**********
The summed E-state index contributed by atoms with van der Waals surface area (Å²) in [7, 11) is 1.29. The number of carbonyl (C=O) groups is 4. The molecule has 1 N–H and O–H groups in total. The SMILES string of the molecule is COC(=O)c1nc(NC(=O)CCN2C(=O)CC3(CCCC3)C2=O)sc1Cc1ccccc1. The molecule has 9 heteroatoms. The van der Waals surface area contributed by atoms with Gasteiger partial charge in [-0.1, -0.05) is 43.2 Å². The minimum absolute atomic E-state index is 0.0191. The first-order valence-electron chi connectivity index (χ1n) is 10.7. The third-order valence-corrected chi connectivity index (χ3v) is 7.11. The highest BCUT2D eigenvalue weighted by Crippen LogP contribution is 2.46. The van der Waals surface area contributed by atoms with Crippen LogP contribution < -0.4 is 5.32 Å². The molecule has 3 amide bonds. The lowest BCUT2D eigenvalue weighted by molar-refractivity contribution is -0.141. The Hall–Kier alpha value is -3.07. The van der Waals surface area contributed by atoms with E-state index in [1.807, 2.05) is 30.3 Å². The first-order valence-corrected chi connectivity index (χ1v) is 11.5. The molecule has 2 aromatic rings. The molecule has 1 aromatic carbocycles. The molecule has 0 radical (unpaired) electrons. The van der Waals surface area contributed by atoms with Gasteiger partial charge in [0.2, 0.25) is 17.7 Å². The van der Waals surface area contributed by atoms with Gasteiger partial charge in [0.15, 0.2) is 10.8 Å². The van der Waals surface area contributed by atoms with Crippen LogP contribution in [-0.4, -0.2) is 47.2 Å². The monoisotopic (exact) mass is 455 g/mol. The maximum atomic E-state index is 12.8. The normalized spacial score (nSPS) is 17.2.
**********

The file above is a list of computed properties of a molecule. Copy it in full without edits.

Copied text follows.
The summed E-state index contributed by atoms with van der Waals surface area (Å²) in [7, 11) is 1.29. The number of carbonyl (C=O) groups is 4. The molecule has 1 N–H and O–H groups in total. The SMILES string of the molecule is COC(=O)c1nc(NC(=O)CCN2C(=O)CC3(CCCC3)C2=O)sc1Cc1ccccc1. The molecule has 9 heteroatoms. The van der Waals surface area contributed by atoms with Gasteiger partial charge in [-0.1, -0.05) is 43.2 Å². The minimum absolute atomic E-state index is 0.0191. The first-order valence-electron chi connectivity index (χ1n) is 10.7. The third-order valence-corrected chi connectivity index (χ3v) is 7.11. The highest BCUT2D eigenvalue weighted by Crippen LogP contribution is 2.46. The van der Waals surface area contributed by atoms with Crippen LogP contribution < -0.4 is 5.32 Å². The molecule has 3 amide bonds. The lowest BCUT2D eigenvalue weighted by molar-refractivity contribution is -0.141. The Hall–Kier alpha value is -3.07. The van der Waals surface area contributed by atoms with E-state index in [1.807, 2.05) is 30.3 Å². The first-order valence-corrected chi connectivity index (χ1v) is 11.5. The molecule has 2 aromatic rings. The molecule has 1 aromatic carbocycles. The molecule has 0 radical (unpaired) electrons. The van der Waals surface area contributed by atoms with Gasteiger partial charge in [0.2, 0.25) is 17.7 Å². The van der Waals surface area contributed by atoms with Gasteiger partial charge in [0.15, 0.2) is 10.8 Å². The van der Waals surface area contributed by atoms with Crippen LogP contribution in [-0.4, -0.2) is 47.2 Å². The monoisotopic (exact) mass is 455 g/mol. The maximum atomic E-state index is 12.8. The normalized spacial score (nSPS) is 17.2.